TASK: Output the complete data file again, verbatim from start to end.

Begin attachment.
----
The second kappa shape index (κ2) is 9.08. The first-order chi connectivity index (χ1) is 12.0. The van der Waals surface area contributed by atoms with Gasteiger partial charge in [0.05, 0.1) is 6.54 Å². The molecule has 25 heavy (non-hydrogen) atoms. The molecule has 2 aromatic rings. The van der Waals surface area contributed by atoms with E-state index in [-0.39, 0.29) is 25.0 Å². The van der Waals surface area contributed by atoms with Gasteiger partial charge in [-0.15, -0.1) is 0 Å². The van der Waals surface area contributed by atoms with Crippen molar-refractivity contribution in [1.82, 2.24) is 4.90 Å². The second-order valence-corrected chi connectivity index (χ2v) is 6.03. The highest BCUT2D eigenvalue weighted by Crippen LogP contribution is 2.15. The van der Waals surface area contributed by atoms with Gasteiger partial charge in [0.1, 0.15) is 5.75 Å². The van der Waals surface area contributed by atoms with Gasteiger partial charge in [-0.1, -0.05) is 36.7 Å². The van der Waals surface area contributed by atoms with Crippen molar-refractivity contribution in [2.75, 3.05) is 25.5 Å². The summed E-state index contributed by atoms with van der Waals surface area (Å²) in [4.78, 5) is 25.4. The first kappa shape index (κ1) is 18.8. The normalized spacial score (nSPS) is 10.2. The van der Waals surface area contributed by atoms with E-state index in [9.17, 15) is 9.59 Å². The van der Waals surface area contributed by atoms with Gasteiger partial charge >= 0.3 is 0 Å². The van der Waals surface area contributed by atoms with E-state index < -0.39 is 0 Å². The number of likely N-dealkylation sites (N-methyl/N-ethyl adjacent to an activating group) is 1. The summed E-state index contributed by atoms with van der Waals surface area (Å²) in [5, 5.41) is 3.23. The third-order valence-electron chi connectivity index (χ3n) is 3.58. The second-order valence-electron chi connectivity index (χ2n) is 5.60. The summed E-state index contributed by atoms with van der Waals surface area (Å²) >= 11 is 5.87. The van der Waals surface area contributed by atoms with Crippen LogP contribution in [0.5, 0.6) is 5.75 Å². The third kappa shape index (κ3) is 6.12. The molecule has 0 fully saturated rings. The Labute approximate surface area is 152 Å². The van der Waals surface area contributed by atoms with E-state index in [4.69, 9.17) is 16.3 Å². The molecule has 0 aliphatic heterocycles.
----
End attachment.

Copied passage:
The second kappa shape index (κ2) is 9.08. The first-order chi connectivity index (χ1) is 12.0. The van der Waals surface area contributed by atoms with Gasteiger partial charge in [0.05, 0.1) is 6.54 Å². The molecule has 25 heavy (non-hydrogen) atoms. The molecule has 2 aromatic rings. The van der Waals surface area contributed by atoms with E-state index in [-0.39, 0.29) is 25.0 Å². The van der Waals surface area contributed by atoms with Gasteiger partial charge in [-0.15, -0.1) is 0 Å². The van der Waals surface area contributed by atoms with Crippen molar-refractivity contribution in [1.82, 2.24) is 4.90 Å². The second-order valence-corrected chi connectivity index (χ2v) is 6.03. The highest BCUT2D eigenvalue weighted by Crippen LogP contribution is 2.15. The van der Waals surface area contributed by atoms with Gasteiger partial charge in [0.1, 0.15) is 5.75 Å². The van der Waals surface area contributed by atoms with Gasteiger partial charge in [-0.1, -0.05) is 36.7 Å². The van der Waals surface area contributed by atoms with Crippen molar-refractivity contribution in [2.75, 3.05) is 25.5 Å². The summed E-state index contributed by atoms with van der Waals surface area (Å²) in [4.78, 5) is 25.4. The first kappa shape index (κ1) is 18.8. The normalized spacial score (nSPS) is 10.2. The van der Waals surface area contributed by atoms with E-state index in [9.17, 15) is 9.59 Å². The van der Waals surface area contributed by atoms with Gasteiger partial charge >= 0.3 is 0 Å². The van der Waals surface area contributed by atoms with E-state index < -0.39 is 0 Å². The number of likely N-dealkylation sites (N-methyl/N-ethyl adjacent to an activating group) is 1. The summed E-state index contributed by atoms with van der Waals surface area (Å²) in [5, 5.41) is 3.23. The third-order valence-electron chi connectivity index (χ3n) is 3.58. The second-order valence-electron chi connectivity index (χ2n) is 5.60. The summed E-state index contributed by atoms with van der Waals surface area (Å²) >= 11 is 5.87. The van der Waals surface area contributed by atoms with Crippen LogP contribution in [0.5, 0.6) is 5.75 Å². The third kappa shape index (κ3) is 6.12. The molecule has 0 fully saturated rings. The Labute approximate surface area is 152 Å². The van der Waals surface area contributed by atoms with E-state index in [4.69, 9.17) is 16.3 Å². The molecule has 0 aliphatic heterocycles.